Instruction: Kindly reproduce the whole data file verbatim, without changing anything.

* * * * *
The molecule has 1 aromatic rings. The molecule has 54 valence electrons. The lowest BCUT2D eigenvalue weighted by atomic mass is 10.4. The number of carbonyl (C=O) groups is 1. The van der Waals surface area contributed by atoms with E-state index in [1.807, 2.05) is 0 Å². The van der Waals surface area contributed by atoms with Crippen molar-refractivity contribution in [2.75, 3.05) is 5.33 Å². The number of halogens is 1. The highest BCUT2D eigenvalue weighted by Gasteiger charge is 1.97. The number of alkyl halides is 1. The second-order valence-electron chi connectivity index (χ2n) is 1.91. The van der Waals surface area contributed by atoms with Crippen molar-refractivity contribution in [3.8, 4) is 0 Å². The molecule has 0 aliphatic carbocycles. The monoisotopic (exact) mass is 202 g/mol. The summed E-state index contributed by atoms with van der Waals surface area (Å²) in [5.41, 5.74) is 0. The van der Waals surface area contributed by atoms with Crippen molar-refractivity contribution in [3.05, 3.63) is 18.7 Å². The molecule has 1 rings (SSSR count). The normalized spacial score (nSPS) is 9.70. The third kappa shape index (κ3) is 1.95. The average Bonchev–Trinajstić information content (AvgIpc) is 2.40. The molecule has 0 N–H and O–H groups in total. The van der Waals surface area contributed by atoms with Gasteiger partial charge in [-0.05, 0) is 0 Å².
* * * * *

The molecule has 1 aromatic rings. The molecule has 54 valence electrons. The lowest BCUT2D eigenvalue weighted by atomic mass is 10.4. The number of carbonyl (C=O) groups is 1. The van der Waals surface area contributed by atoms with E-state index in [1.807, 2.05) is 0 Å². The van der Waals surface area contributed by atoms with Crippen molar-refractivity contribution in [2.75, 3.05) is 5.33 Å². The number of halogens is 1. The highest BCUT2D eigenvalue weighted by Gasteiger charge is 1.97. The number of alkyl halides is 1. The second-order valence-electron chi connectivity index (χ2n) is 1.91. The van der Waals surface area contributed by atoms with Crippen molar-refractivity contribution in [3.8, 4) is 0 Å². The molecule has 0 aliphatic carbocycles. The monoisotopic (exact) mass is 202 g/mol. The summed E-state index contributed by atoms with van der Waals surface area (Å²) in [5.41, 5.74) is 0. The van der Waals surface area contributed by atoms with Crippen molar-refractivity contribution in [3.05, 3.63) is 18.7 Å². The molecule has 1 rings (SSSR count). The normalized spacial score (nSPS) is 9.70. The third kappa shape index (κ3) is 1.95. The average Bonchev–Trinajstić information content (AvgIpc) is 2.40. The molecule has 0 N–H and O–H groups in total. The van der Waals surface area contributed by atoms with Gasteiger partial charge in [-0.05, 0) is 0 Å².